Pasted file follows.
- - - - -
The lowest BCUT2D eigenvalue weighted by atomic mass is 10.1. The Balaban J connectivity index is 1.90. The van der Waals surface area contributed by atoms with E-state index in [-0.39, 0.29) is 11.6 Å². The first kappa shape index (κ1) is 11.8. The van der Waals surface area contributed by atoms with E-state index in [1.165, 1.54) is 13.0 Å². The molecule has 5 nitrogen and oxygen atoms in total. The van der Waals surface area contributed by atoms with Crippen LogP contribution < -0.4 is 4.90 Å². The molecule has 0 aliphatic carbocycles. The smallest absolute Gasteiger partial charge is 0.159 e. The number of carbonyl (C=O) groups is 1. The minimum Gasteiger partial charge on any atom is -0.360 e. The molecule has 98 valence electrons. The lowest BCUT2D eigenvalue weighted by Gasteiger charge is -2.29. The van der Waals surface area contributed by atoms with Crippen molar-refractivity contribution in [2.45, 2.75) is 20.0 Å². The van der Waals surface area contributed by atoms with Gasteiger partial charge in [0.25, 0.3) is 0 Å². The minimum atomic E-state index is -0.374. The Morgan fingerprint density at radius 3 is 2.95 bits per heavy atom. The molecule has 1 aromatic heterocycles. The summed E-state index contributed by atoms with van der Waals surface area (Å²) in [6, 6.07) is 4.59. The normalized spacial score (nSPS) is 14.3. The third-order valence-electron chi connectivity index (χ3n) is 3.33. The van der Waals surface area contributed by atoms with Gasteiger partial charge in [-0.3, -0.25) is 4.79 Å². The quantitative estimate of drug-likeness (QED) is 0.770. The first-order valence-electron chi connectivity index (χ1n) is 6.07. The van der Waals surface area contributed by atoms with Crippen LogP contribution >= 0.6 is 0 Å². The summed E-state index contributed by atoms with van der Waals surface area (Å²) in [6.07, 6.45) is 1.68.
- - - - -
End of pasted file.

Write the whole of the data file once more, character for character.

The lowest BCUT2D eigenvalue weighted by atomic mass is 10.1. The Balaban J connectivity index is 1.90. The van der Waals surface area contributed by atoms with E-state index in [-0.39, 0.29) is 11.6 Å². The first kappa shape index (κ1) is 11.8. The van der Waals surface area contributed by atoms with E-state index in [1.165, 1.54) is 13.0 Å². The molecule has 5 nitrogen and oxygen atoms in total. The van der Waals surface area contributed by atoms with Crippen LogP contribution < -0.4 is 4.90 Å². The molecule has 0 aliphatic carbocycles. The smallest absolute Gasteiger partial charge is 0.159 e. The number of carbonyl (C=O) groups is 1. The minimum Gasteiger partial charge on any atom is -0.360 e. The molecule has 98 valence electrons. The lowest BCUT2D eigenvalue weighted by Gasteiger charge is -2.29. The van der Waals surface area contributed by atoms with Crippen molar-refractivity contribution in [2.45, 2.75) is 20.0 Å². The van der Waals surface area contributed by atoms with Gasteiger partial charge in [0.25, 0.3) is 0 Å². The minimum atomic E-state index is -0.374. The Morgan fingerprint density at radius 3 is 2.95 bits per heavy atom. The molecule has 1 aromatic heterocycles. The summed E-state index contributed by atoms with van der Waals surface area (Å²) in [6, 6.07) is 4.59. The normalized spacial score (nSPS) is 14.3. The third-order valence-electron chi connectivity index (χ3n) is 3.33. The van der Waals surface area contributed by atoms with Gasteiger partial charge in [-0.3, -0.25) is 4.79 Å². The quantitative estimate of drug-likeness (QED) is 0.770. The first-order valence-electron chi connectivity index (χ1n) is 6.07. The van der Waals surface area contributed by atoms with Crippen LogP contribution >= 0.6 is 0 Å². The summed E-state index contributed by atoms with van der Waals surface area (Å²) in [6.07, 6.45) is 1.68.